First Thing, Daily Maverick's flagship newsletter

Join the 230 000 South Africans who read First Thing newsletter.

Feeling Confident? ANC set to block DA motion on Zuma

South Africa

South Africa, Politics

Feeling Confident? ANC set to block DA motion on Zuma

The National Assembly will discuss the DA’s latest motion of no confidence in President Jacob Zuma on Thursday. Divisions within the ANC have increased since the release of the Public Protector’s State of Capture report. Members of the ruling party will, however, rally behind their president, rather than risk their own jobs and give the DA the satisfaction of removing the president. By GREG NICOLSON.

Ahead of Thursday’s motion of no confidence vote, DA leader Mmusi Maimane outlined its basis in the Constitution and called on ANC members to “do the right thing” and support the motion.

As the Democratic Alliance, we are not asking for a change of party – that will be for the people to decide on in 2019. Our call now is to ensure that the Office of the President is occupied by a woman or man who respects the office and the laws of the land,” said Maimane.

The DA’s motion depends on support from MPs from the ANC majority, who are likely to rally in support of President Zuma, despite calls for them to vote with their conscience rather than on the party line. While the DA might be attempting to tarnish the whole ANC with Zuma’s scandals as they support him, it’s questionable whether the vote will have an impact.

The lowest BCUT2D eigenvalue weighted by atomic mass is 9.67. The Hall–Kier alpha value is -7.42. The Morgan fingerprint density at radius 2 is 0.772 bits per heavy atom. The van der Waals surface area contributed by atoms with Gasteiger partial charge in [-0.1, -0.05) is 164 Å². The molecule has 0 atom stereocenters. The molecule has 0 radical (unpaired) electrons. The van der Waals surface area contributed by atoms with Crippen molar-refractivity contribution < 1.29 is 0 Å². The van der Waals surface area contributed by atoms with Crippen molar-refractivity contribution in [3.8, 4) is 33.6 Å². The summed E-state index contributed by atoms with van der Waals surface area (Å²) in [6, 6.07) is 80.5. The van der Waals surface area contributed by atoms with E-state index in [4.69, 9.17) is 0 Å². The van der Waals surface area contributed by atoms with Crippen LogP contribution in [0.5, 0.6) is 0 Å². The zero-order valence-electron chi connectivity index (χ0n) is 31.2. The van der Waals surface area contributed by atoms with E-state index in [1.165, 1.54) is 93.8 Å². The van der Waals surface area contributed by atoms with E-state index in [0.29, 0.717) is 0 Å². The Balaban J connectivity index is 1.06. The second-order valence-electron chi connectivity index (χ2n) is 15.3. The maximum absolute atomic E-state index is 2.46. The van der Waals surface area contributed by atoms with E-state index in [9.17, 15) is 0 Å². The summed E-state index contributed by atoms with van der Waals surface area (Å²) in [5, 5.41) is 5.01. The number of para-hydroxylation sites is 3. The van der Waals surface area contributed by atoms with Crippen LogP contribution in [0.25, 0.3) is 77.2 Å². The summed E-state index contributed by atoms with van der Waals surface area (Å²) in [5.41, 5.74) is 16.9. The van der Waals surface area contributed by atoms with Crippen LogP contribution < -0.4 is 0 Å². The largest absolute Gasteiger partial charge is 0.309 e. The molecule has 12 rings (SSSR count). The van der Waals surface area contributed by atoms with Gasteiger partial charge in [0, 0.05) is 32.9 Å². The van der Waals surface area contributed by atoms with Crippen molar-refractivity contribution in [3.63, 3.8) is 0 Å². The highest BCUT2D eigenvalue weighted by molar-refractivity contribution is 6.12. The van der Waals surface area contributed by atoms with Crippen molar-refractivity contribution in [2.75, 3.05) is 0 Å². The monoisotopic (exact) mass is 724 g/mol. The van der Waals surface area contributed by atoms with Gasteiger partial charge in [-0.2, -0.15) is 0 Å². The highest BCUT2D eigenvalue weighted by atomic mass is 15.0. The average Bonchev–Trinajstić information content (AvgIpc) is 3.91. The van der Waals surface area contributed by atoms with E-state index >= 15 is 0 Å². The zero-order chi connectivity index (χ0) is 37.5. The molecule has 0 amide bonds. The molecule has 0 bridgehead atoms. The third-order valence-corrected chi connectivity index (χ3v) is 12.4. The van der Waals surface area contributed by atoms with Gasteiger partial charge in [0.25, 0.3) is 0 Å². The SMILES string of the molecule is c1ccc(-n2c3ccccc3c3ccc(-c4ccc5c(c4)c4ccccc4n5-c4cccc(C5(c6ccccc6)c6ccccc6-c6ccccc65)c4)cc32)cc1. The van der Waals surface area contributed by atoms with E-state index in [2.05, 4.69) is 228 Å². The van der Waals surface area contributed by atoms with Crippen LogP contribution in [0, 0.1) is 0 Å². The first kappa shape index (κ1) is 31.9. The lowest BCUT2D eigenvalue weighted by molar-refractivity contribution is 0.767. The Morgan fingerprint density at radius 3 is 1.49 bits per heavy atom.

Thursday’s motion of no confidence presents the ANC with an opportunity to show that it is the listening and humble organisation it proclaims to be,” said Maimane on Wednesday.

ANC veteran Mavuso Msimang, who has been vocal in his criticism of Zuma, this week said party MPs should vote with their conscience on Thursday. But he said it was unfortunate that the issue was brought forward by the opposition and he was doubtful that ANC members would support the motion unless the vote was conducted in secret.

On Tuesday, ANC Secretary-General Gwede Mantashe said it was “arrogant” for the DA to think it would receive ANC support in what he called “an annual and a frivolous ritual… fast losing it’s meaning”.

The DA has repeatedly called motion of no confidence votes, all of which have been rejected by the ANC. Mantashe rubbished the idea that ANC MPs should be able to make a conscience vote.

No other party is called on to do this. It’s only the ANC called on to have a free-for-all,” he said. “It is not intended to help the ANC – it is part of the narrative to hurt it further.”

In a statement on Wednesday, Moloto Mothapo, spokesman for ANC Chief Whip Jackson Mthembu, who has called for the entire ANC national executive committee to resign, said the party would not support the DA’s motion.

Mothapo said the state capture report had not made guilty findings against Zuma, or any others implicated, and the DA was pre-empting the state capture commission of inquiry and abusing the fact that no substantial grounds are needed to launch a motion of no confidence.